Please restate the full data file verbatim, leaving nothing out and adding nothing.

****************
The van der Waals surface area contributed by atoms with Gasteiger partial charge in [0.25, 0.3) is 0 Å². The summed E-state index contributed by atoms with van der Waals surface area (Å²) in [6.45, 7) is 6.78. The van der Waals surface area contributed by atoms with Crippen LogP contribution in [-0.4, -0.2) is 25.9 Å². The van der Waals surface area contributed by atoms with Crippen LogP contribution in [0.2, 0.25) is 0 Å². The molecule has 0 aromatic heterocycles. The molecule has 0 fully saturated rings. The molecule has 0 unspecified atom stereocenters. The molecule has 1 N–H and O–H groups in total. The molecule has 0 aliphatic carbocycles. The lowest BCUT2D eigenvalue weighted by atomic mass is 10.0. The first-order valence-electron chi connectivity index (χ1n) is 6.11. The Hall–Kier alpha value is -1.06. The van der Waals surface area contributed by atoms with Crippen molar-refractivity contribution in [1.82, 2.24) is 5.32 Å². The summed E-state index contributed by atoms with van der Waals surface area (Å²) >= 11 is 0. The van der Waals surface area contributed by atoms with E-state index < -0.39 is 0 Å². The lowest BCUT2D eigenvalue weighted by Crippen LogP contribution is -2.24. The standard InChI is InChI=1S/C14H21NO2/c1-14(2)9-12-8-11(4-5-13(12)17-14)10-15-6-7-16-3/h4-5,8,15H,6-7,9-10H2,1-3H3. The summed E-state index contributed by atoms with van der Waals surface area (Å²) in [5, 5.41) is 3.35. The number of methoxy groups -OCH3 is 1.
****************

The van der Waals surface area contributed by atoms with Gasteiger partial charge in [0.25, 0.3) is 0 Å². The summed E-state index contributed by atoms with van der Waals surface area (Å²) in [6.45, 7) is 6.78. The van der Waals surface area contributed by atoms with Crippen LogP contribution in [-0.4, -0.2) is 25.9 Å². The van der Waals surface area contributed by atoms with Crippen LogP contribution in [0.2, 0.25) is 0 Å². The molecule has 0 aromatic heterocycles. The molecule has 0 fully saturated rings. The molecule has 0 unspecified atom stereocenters. The molecule has 1 N–H and O–H groups in total. The molecule has 0 aliphatic carbocycles. The lowest BCUT2D eigenvalue weighted by atomic mass is 10.0. The first-order valence-electron chi connectivity index (χ1n) is 6.11. The Hall–Kier alpha value is -1.06. The van der Waals surface area contributed by atoms with Crippen molar-refractivity contribution in [1.82, 2.24) is 5.32 Å². The summed E-state index contributed by atoms with van der Waals surface area (Å²) >= 11 is 0. The van der Waals surface area contributed by atoms with E-state index < -0.39 is 0 Å². The lowest BCUT2D eigenvalue weighted by Crippen LogP contribution is -2.24. The standard InChI is InChI=1S/C14H21NO2/c1-14(2)9-12-8-11(4-5-13(12)17-14)10-15-6-7-16-3/h4-5,8,15H,6-7,9-10H2,1-3H3. The summed E-state index contributed by atoms with van der Waals surface area (Å²) in [5, 5.41) is 3.35. The number of methoxy groups -OCH3 is 1.